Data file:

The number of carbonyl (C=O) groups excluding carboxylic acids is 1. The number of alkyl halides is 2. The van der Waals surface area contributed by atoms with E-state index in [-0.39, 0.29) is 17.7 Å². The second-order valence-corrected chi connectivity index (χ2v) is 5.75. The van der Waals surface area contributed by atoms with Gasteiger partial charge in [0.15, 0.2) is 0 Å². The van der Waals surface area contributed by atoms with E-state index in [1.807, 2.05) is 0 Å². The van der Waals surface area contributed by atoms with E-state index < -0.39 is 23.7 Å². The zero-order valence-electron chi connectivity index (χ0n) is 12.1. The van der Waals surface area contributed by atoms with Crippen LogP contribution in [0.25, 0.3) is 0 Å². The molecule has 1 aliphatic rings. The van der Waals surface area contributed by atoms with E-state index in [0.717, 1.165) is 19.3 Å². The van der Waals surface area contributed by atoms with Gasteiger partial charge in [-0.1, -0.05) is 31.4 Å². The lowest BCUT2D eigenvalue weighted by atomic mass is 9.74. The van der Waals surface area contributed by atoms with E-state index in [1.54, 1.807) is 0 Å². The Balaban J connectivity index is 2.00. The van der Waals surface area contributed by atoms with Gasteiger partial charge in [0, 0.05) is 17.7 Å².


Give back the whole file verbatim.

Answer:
The number of carbonyl (C=O) groups excluding carboxylic acids is 1. The number of alkyl halides is 2. The van der Waals surface area contributed by atoms with E-state index in [-0.39, 0.29) is 17.7 Å². The second-order valence-corrected chi connectivity index (χ2v) is 5.75. The van der Waals surface area contributed by atoms with Gasteiger partial charge in [0.15, 0.2) is 0 Å². The van der Waals surface area contributed by atoms with E-state index in [1.807, 2.05) is 0 Å². The van der Waals surface area contributed by atoms with E-state index < -0.39 is 23.7 Å². The zero-order valence-electron chi connectivity index (χ0n) is 12.1. The van der Waals surface area contributed by atoms with Crippen LogP contribution in [0.25, 0.3) is 0 Å². The molecule has 1 aliphatic rings. The van der Waals surface area contributed by atoms with E-state index in [0.717, 1.165) is 19.3 Å². The van der Waals surface area contributed by atoms with Gasteiger partial charge in [-0.1, -0.05) is 31.4 Å². The lowest BCUT2D eigenvalue weighted by atomic mass is 9.74. The van der Waals surface area contributed by atoms with E-state index in [1.54, 1.807) is 0 Å². The Balaban J connectivity index is 2.00. The van der Waals surface area contributed by atoms with Gasteiger partial charge in [0, 0.05) is 17.7 Å².